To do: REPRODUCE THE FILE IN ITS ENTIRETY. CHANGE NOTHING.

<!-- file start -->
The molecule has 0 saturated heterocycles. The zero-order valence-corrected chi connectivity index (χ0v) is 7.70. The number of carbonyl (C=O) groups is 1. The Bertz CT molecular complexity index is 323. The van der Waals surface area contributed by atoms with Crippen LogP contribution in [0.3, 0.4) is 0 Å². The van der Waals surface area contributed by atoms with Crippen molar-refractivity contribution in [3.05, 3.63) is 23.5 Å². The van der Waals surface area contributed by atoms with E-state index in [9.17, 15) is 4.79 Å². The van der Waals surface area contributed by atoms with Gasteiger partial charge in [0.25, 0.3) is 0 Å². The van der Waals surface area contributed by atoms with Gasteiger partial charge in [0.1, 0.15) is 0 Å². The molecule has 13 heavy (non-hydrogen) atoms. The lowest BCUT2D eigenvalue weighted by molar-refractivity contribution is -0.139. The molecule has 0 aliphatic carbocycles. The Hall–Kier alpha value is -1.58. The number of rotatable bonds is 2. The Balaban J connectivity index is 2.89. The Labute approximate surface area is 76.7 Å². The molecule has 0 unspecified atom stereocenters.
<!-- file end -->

The molecule has 0 saturated heterocycles. The zero-order valence-corrected chi connectivity index (χ0v) is 7.70. The number of carbonyl (C=O) groups is 1. The Bertz CT molecular complexity index is 323. The van der Waals surface area contributed by atoms with Crippen LogP contribution in [0.3, 0.4) is 0 Å². The van der Waals surface area contributed by atoms with Crippen molar-refractivity contribution in [3.05, 3.63) is 23.5 Å². The van der Waals surface area contributed by atoms with E-state index in [9.17, 15) is 4.79 Å². The van der Waals surface area contributed by atoms with Gasteiger partial charge in [0.25, 0.3) is 0 Å². The van der Waals surface area contributed by atoms with Gasteiger partial charge in [0.1, 0.15) is 0 Å². The molecule has 13 heavy (non-hydrogen) atoms. The lowest BCUT2D eigenvalue weighted by molar-refractivity contribution is -0.139. The molecule has 0 aliphatic carbocycles. The Hall–Kier alpha value is -1.58. The number of rotatable bonds is 2. The Balaban J connectivity index is 2.89. The Labute approximate surface area is 76.7 Å². The molecule has 0 unspecified atom stereocenters.